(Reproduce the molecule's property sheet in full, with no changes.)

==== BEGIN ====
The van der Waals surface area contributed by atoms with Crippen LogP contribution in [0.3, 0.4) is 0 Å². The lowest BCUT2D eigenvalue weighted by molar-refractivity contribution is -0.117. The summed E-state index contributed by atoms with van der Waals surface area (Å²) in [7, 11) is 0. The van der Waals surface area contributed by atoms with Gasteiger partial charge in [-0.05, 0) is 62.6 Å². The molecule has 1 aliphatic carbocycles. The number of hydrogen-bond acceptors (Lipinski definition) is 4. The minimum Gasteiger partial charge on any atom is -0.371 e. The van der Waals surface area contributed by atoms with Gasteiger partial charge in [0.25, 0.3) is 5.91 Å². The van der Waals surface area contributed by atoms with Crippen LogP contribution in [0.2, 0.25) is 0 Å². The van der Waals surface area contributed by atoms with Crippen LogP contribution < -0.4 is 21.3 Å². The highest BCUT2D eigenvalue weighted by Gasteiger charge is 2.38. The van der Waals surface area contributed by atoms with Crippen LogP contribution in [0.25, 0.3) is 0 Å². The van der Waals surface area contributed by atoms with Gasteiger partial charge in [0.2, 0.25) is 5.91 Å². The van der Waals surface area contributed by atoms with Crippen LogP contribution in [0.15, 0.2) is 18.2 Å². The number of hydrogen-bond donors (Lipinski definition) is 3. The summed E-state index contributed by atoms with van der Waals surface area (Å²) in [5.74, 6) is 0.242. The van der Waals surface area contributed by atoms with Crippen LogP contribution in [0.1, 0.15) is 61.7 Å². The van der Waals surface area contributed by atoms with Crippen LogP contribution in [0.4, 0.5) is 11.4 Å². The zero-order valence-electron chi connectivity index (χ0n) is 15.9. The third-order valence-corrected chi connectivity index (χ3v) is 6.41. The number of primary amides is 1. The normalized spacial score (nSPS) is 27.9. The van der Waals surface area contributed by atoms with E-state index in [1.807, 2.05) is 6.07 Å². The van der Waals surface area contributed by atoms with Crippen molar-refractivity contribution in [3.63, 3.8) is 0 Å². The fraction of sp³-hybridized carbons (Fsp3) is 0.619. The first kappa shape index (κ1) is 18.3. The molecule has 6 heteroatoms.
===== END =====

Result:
The van der Waals surface area contributed by atoms with Crippen LogP contribution in [0.3, 0.4) is 0 Å². The lowest BCUT2D eigenvalue weighted by molar-refractivity contribution is -0.117. The summed E-state index contributed by atoms with van der Waals surface area (Å²) in [7, 11) is 0. The van der Waals surface area contributed by atoms with Gasteiger partial charge in [-0.05, 0) is 62.6 Å². The molecule has 1 aliphatic carbocycles. The number of hydrogen-bond acceptors (Lipinski definition) is 4. The minimum Gasteiger partial charge on any atom is -0.371 e. The van der Waals surface area contributed by atoms with Gasteiger partial charge in [0.25, 0.3) is 5.91 Å². The van der Waals surface area contributed by atoms with Crippen LogP contribution in [0.2, 0.25) is 0 Å². The van der Waals surface area contributed by atoms with Crippen LogP contribution < -0.4 is 21.3 Å². The highest BCUT2D eigenvalue weighted by Gasteiger charge is 2.38. The van der Waals surface area contributed by atoms with Crippen LogP contribution in [0.25, 0.3) is 0 Å². The van der Waals surface area contributed by atoms with Gasteiger partial charge in [0.2, 0.25) is 5.91 Å². The van der Waals surface area contributed by atoms with Crippen LogP contribution in [0.15, 0.2) is 18.2 Å². The number of hydrogen-bond donors (Lipinski definition) is 3. The summed E-state index contributed by atoms with van der Waals surface area (Å²) in [5.74, 6) is 0.242. The van der Waals surface area contributed by atoms with Crippen LogP contribution in [0.1, 0.15) is 61.7 Å². The van der Waals surface area contributed by atoms with Crippen LogP contribution in [0.4, 0.5) is 11.4 Å². The zero-order valence-electron chi connectivity index (χ0n) is 15.9. The third-order valence-corrected chi connectivity index (χ3v) is 6.41. The number of primary amides is 1. The normalized spacial score (nSPS) is 27.9. The van der Waals surface area contributed by atoms with E-state index in [1.807, 2.05) is 6.07 Å². The van der Waals surface area contributed by atoms with Crippen molar-refractivity contribution in [3.63, 3.8) is 0 Å². The fraction of sp³-hybridized carbons (Fsp3) is 0.619. The first kappa shape index (κ1) is 18.3. The molecule has 6 heteroatoms.